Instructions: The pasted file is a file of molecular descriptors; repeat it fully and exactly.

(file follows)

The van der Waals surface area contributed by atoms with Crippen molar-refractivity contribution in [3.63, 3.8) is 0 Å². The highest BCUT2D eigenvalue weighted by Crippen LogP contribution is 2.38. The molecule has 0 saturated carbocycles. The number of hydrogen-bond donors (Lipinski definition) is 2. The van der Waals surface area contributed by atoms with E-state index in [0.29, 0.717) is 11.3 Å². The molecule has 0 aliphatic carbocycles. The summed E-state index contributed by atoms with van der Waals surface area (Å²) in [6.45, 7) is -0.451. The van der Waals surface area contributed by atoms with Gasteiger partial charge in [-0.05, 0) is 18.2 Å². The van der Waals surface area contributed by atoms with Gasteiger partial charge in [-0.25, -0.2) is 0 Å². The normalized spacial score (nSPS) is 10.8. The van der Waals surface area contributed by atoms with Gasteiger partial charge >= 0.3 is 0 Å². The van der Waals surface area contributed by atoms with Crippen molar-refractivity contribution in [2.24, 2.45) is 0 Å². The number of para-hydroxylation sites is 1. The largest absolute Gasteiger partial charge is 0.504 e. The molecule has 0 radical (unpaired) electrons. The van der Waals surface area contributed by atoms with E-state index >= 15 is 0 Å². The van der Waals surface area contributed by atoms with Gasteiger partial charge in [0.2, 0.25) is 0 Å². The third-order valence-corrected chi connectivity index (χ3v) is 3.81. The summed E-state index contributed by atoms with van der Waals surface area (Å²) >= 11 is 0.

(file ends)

The van der Waals surface area contributed by atoms with Crippen molar-refractivity contribution in [3.63, 3.8) is 0 Å². The highest BCUT2D eigenvalue weighted by Crippen LogP contribution is 2.38. The molecule has 0 saturated carbocycles. The number of hydrogen-bond donors (Lipinski definition) is 2. The van der Waals surface area contributed by atoms with E-state index in [0.29, 0.717) is 11.3 Å². The molecule has 0 aliphatic carbocycles. The summed E-state index contributed by atoms with van der Waals surface area (Å²) in [6.45, 7) is -0.451. The van der Waals surface area contributed by atoms with Gasteiger partial charge in [-0.05, 0) is 18.2 Å². The van der Waals surface area contributed by atoms with Gasteiger partial charge in [-0.25, -0.2) is 0 Å². The normalized spacial score (nSPS) is 10.8. The van der Waals surface area contributed by atoms with Gasteiger partial charge >= 0.3 is 0 Å². The van der Waals surface area contributed by atoms with Crippen molar-refractivity contribution in [2.24, 2.45) is 0 Å². The number of para-hydroxylation sites is 1. The largest absolute Gasteiger partial charge is 0.504 e. The molecule has 0 radical (unpaired) electrons. The van der Waals surface area contributed by atoms with E-state index >= 15 is 0 Å². The van der Waals surface area contributed by atoms with Gasteiger partial charge in [0.2, 0.25) is 0 Å². The third-order valence-corrected chi connectivity index (χ3v) is 3.81. The summed E-state index contributed by atoms with van der Waals surface area (Å²) >= 11 is 0.